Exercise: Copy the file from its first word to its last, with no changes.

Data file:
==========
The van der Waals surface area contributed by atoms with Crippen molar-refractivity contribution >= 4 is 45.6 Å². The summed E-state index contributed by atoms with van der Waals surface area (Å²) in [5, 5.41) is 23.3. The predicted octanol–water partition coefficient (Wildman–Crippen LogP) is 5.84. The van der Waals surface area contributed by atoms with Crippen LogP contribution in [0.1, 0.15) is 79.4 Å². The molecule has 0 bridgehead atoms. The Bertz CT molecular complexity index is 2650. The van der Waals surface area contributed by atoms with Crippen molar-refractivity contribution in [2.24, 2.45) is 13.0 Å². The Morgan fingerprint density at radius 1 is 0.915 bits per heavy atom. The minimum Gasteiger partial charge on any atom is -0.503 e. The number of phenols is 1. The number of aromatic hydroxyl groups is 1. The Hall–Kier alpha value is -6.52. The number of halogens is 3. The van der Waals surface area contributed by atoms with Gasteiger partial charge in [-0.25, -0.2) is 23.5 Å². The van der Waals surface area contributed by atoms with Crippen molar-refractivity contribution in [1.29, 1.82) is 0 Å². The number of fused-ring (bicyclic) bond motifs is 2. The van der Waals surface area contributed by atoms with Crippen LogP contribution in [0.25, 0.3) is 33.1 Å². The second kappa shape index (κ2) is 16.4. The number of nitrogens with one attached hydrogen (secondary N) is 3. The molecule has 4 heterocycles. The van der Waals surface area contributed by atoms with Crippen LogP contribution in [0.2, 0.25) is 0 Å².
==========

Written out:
The van der Waals surface area contributed by atoms with Crippen molar-refractivity contribution >= 4 is 45.6 Å². The summed E-state index contributed by atoms with van der Waals surface area (Å²) in [5, 5.41) is 23.3. The predicted octanol–water partition coefficient (Wildman–Crippen LogP) is 5.84. The van der Waals surface area contributed by atoms with Crippen LogP contribution in [0.1, 0.15) is 79.4 Å². The molecule has 0 bridgehead atoms. The Bertz CT molecular complexity index is 2650. The van der Waals surface area contributed by atoms with Crippen molar-refractivity contribution in [2.24, 2.45) is 13.0 Å². The Morgan fingerprint density at radius 1 is 0.915 bits per heavy atom. The minimum Gasteiger partial charge on any atom is -0.503 e. The number of phenols is 1. The number of aromatic hydroxyl groups is 1. The Hall–Kier alpha value is -6.52. The number of halogens is 3. The van der Waals surface area contributed by atoms with Gasteiger partial charge in [-0.25, -0.2) is 23.5 Å². The van der Waals surface area contributed by atoms with Crippen molar-refractivity contribution in [1.29, 1.82) is 0 Å². The number of fused-ring (bicyclic) bond motifs is 2. The van der Waals surface area contributed by atoms with Crippen LogP contribution in [0.25, 0.3) is 33.1 Å². The second kappa shape index (κ2) is 16.4. The number of nitrogens with one attached hydrogen (secondary N) is 3. The molecule has 4 heterocycles. The van der Waals surface area contributed by atoms with Crippen LogP contribution in [0.2, 0.25) is 0 Å².